Improvising a double boiler is easy, just a saucepan with simmering water. Make sure the bowl doesn't touch the water.
Improvising a double boiler is easy: just a saucepan with simmering water. Make sure the bowl doesn’t touch the water.

Cook egg whites and sugar. We’re making our favorite frosting for this cake, a Swiss meringue buttercream. Place the egg whites and sugar in the bowl of a stand mixer and whisk together. Place the bowl over simmering water (improvise a double boiler with a saucepan), and whisk until the sugar dissolves and the egg whites are frothy and hot, about 7 minutes (you can use a thermometer to check the temperature: 160-165°F is perfect).

swiss meringue
Once the meringue is completely cool, switch to the paddle attachment.

Whip. Transfer the bowl to the stand mixer fitted with the whisk attachment and whip on high until completely cool, about 10 minutes. The meringue will start to look and smell like marshmallow fluff.

adding butter
Add the room temperature butter about 2 tablespoons at a time.

Add butter. Switch out the whisk attachment for the paddle, and beat the meringue on medium-low. While mixing, add the butter, about 2 tablespoons at a time, waiting until each chunk is incorporated before adding the next.

Add vanilla. Add the vanilla and mix until completely incorporated and smooth.

For assembly:
marking a cake
Mark off where you need to cut before cutting. You’ll have cake left over, but these can be baker’s snacks.

Layer. Break out a ruler and mark off cake pieces that are 3 inches wide by 9 inches long.  You’ll get four of each color with more leftovers and scraps, and we’ll only use 3 strips of each color. Slice these pieces apart, and, using a long thin spatula, place a green slice on the prepared plate. Apply a light coating of frosting, then a slice of red cake. Continue until you have 6 layers.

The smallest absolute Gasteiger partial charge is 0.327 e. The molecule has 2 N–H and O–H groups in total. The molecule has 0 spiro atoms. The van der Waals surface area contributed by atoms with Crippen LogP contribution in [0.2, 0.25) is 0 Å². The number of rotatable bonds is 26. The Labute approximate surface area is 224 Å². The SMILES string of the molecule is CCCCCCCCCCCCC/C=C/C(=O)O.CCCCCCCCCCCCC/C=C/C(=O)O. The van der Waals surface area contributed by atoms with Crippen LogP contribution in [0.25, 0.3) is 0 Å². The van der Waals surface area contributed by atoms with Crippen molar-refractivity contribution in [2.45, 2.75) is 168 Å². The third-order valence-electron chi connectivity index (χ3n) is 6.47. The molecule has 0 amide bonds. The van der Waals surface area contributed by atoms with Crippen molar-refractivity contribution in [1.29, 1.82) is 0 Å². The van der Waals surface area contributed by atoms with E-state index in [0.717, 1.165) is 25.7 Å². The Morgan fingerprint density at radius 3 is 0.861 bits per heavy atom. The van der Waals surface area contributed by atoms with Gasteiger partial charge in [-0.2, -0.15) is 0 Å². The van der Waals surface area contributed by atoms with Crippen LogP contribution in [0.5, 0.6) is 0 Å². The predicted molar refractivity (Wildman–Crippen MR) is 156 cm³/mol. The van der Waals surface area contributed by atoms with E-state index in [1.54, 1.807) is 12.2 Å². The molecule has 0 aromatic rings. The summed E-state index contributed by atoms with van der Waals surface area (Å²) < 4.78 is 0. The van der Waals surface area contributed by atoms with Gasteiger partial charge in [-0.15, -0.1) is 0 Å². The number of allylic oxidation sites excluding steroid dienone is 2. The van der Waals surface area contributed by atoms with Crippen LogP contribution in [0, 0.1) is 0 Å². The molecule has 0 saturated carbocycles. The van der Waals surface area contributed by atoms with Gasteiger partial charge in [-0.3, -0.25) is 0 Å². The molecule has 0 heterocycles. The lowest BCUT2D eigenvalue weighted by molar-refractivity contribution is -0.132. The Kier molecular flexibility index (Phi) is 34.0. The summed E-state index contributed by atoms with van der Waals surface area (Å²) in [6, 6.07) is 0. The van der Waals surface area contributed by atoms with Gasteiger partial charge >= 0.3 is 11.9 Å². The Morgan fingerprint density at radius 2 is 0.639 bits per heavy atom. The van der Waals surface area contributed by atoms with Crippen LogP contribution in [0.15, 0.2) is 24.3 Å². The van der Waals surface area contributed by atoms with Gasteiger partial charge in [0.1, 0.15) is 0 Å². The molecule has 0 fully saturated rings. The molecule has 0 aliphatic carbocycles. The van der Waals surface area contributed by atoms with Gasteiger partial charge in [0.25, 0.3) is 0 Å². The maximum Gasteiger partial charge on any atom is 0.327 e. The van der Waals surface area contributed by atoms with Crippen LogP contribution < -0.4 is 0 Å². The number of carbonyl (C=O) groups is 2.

freezing cake
The freezer is an important tool for baking. It’ll firm up a wobbly cake in half an hour.

Freeze. The cake is wobbly and hard to handle, so use the baker’s second most useful tool in the kitchen and freeze the cake for 30 minutes.

Slice and plate. Place four pieces of waxed paper around the edges of a nice cake plate. These will keep the plate clean while you work, and you can slide them out later. Now, using a long serrated knife, cut the cake diagonally from top to bottom to make two triangles. Place one triangle on the prepared plate, and the other alongside to make a tree shape. If needed, use a bit of frosting to hold the two triangles together.

appling crumb coat
The crumb coat doesn’t have to be thick, just enough to lock in the cake crumbs.
frosted cake
Making a smooth coating is pretty tough, but we keep trying.

Frost. Spread a thin layer of frosting over the entire cake. This is the crumb coat that will hold cake crumbs in place. Freeze cake for 15 minutes. Remove from the freezer and frost completely. Let warm to room temperature.

Add dragees. We found that the easiest way to place the dragees on the cake was to flick them onto the cake — they stick — and press them in lightly.

Great cake, the frosting is nice and light, the cake is very tasty, plus it looks like a layered Christmas tree. Sure, we need to improve our decorating skills, but it still looked good. And it was a hit with everyone who tried it. Especially the surprise of the layers. It’s more work than an ordinary-looking cake, so four stars.

Worth the trouble?